Using Makefiles to improve Docker image build experience

Makefile is a building tool that's been around forever; and while some of us may remember it from building our first couple projects (and may hate those times and the struggle); But I believe it's an awesome tool that by just adding a single file to our project It can speed / easy up our daily work flow on: how we build, run locally, etc our 'Dockerized' projects.

TLDR Github project:

Lets suppose that in our project we want:

  • Build our docker images
  • We have at least 2 environments: production and development
  • We want to version our images, we will use Git's commit hashes and environment name: {GITHASH}-{ENVIRNONMENTNAME}.

I like going straight to the point, so lets look at the files we need:

├── docker-compose.yml
├── docker-compose.development.yml
├── docker-compose.production.yml
├── .env
└── Makefile

Nothing special here, a base docker-composer, and the other two to customize/extend each of our environments.

So let's look at our Makefile, you can split it in three points:

  1. We include our .env file and then we use some sed magic to export all variables as env (that way those variables will be available to all sub-commands ran by make)
  2. Create another env variable, by looking at the current git commit and use it hash.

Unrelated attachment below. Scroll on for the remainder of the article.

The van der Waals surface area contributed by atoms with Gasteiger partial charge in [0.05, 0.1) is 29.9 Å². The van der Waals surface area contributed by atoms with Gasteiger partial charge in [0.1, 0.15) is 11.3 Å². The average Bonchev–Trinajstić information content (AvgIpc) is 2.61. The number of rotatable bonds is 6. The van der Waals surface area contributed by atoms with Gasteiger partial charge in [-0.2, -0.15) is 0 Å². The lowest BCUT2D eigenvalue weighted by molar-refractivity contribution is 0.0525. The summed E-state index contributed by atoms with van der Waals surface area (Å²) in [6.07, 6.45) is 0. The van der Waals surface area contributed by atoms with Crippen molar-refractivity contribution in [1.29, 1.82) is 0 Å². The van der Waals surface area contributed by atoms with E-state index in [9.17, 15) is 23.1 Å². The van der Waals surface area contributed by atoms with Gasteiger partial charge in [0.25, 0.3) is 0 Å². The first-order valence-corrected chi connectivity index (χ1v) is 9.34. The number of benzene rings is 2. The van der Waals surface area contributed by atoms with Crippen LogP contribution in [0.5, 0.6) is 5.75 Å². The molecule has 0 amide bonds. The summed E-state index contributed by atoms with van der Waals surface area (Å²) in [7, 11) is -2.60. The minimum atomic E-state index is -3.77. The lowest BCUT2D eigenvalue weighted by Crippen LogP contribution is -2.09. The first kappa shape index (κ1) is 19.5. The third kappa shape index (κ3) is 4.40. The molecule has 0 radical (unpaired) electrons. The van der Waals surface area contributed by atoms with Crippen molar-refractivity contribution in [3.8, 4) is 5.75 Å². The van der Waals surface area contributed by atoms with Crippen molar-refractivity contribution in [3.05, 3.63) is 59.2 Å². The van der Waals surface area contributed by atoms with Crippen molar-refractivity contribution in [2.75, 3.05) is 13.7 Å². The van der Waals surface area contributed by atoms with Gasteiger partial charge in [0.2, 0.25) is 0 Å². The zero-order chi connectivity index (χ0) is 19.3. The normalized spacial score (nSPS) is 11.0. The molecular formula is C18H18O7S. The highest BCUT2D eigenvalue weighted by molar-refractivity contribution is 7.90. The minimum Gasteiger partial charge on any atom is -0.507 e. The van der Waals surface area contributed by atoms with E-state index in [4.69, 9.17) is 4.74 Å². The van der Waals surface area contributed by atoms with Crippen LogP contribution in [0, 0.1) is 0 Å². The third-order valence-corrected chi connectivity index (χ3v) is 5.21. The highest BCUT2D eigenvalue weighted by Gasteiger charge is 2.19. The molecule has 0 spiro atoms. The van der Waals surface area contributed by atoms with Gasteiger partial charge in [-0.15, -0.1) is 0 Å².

3. Define all target(make commands) we want to use.
# Include env vars
include .env

# Export them all
export $(shell sed 's/#.*//g; /^$/d; s/=.*//' .env)

# For versioning
TAG_VERSION ?= $(shell git log --format="%h" -n 1)

# Pattern rule to build environment-specific containers
	docker compose -f docker-compose.yml -f docker-compose.$(ENVIRONMENT).yml build 

# Target to start environment-specific images
	docker compose -f docker-compose.yml -f docker-compose.$(ENVIRONMENT).yml up -d

	docker compose -f docker-compose.yml -f docker-compose.$(ENVIRONMENT).yml down

	docker compose -f docker-compose.yml -f docker-compose.$(ENVIRONMENT).yml logs -f


	docker push ${DOCKER_REPOSITORY}/${PROJECT_NAME}:latest

Now we have access to these commands:

# Build our image and tags it with: {GITHASH-ENVIRONMENTNAME}
$ make build

# Bings it up
$ make up

# ... and down
$ make down

# Shows log outup
$ make logs

# Push the current tag built by 'build'
$ make push

# Pushes a new tag 'latest' from our current built
$ make release

This was just a simple example on how you could optimize a little bit how you build your projects!

Here is a full project to try it out:

Note: Included a NodeJS project (just printing Hello-World) just to demonstrate a full project building flow

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